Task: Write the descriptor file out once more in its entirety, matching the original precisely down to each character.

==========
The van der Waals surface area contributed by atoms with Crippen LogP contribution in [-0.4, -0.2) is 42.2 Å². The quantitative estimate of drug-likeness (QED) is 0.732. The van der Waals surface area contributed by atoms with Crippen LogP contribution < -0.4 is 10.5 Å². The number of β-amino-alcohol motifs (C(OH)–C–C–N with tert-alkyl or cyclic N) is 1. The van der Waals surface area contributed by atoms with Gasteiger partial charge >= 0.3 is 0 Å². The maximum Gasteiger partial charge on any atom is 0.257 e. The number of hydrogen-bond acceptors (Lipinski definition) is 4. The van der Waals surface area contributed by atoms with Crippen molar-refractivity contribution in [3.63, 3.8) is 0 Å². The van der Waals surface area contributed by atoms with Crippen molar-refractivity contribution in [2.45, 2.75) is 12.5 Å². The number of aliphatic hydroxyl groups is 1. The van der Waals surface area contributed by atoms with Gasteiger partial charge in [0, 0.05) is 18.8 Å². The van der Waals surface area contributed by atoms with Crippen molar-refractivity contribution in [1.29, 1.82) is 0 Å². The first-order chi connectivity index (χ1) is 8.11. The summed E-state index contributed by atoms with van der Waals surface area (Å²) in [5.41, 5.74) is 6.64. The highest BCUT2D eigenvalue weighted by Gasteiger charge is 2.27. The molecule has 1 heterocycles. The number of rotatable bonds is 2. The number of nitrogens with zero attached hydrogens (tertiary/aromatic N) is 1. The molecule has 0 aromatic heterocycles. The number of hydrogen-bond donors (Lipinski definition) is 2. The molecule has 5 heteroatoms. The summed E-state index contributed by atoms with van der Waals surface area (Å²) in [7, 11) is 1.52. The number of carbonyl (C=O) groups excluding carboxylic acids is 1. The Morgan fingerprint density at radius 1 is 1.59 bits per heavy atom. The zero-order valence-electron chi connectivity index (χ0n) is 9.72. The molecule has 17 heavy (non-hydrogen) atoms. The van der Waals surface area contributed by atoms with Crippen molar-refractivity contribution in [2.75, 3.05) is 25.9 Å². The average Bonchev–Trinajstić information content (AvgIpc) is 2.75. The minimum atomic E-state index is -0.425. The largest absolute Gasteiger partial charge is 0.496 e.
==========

The van der Waals surface area contributed by atoms with Crippen LogP contribution in [-0.4, -0.2) is 42.2 Å². The quantitative estimate of drug-likeness (QED) is 0.732. The van der Waals surface area contributed by atoms with Crippen LogP contribution < -0.4 is 10.5 Å². The number of β-amino-alcohol motifs (C(OH)–C–C–N with tert-alkyl or cyclic N) is 1. The van der Waals surface area contributed by atoms with Gasteiger partial charge >= 0.3 is 0 Å². The maximum Gasteiger partial charge on any atom is 0.257 e. The number of hydrogen-bond acceptors (Lipinski definition) is 4. The van der Waals surface area contributed by atoms with Crippen molar-refractivity contribution in [3.63, 3.8) is 0 Å². The van der Waals surface area contributed by atoms with Crippen molar-refractivity contribution in [2.45, 2.75) is 12.5 Å². The number of aliphatic hydroxyl groups is 1. The van der Waals surface area contributed by atoms with Gasteiger partial charge in [0, 0.05) is 18.8 Å². The van der Waals surface area contributed by atoms with Crippen molar-refractivity contribution in [1.29, 1.82) is 0 Å². The first-order chi connectivity index (χ1) is 8.11. The summed E-state index contributed by atoms with van der Waals surface area (Å²) in [5.41, 5.74) is 6.64. The highest BCUT2D eigenvalue weighted by Gasteiger charge is 2.27. The molecule has 1 heterocycles. The number of rotatable bonds is 2. The number of nitrogens with zero attached hydrogens (tertiary/aromatic N) is 1. The molecule has 0 aromatic heterocycles. The number of hydrogen-bond donors (Lipinski definition) is 2. The molecule has 5 heteroatoms. The summed E-state index contributed by atoms with van der Waals surface area (Å²) in [7, 11) is 1.52. The number of carbonyl (C=O) groups excluding carboxylic acids is 1. The Morgan fingerprint density at radius 1 is 1.59 bits per heavy atom. The zero-order valence-electron chi connectivity index (χ0n) is 9.72. The molecule has 17 heavy (non-hydrogen) atoms. The van der Waals surface area contributed by atoms with Crippen molar-refractivity contribution in [2.75, 3.05) is 25.9 Å². The average Bonchev–Trinajstić information content (AvgIpc) is 2.75. The minimum atomic E-state index is -0.425. The largest absolute Gasteiger partial charge is 0.496 e.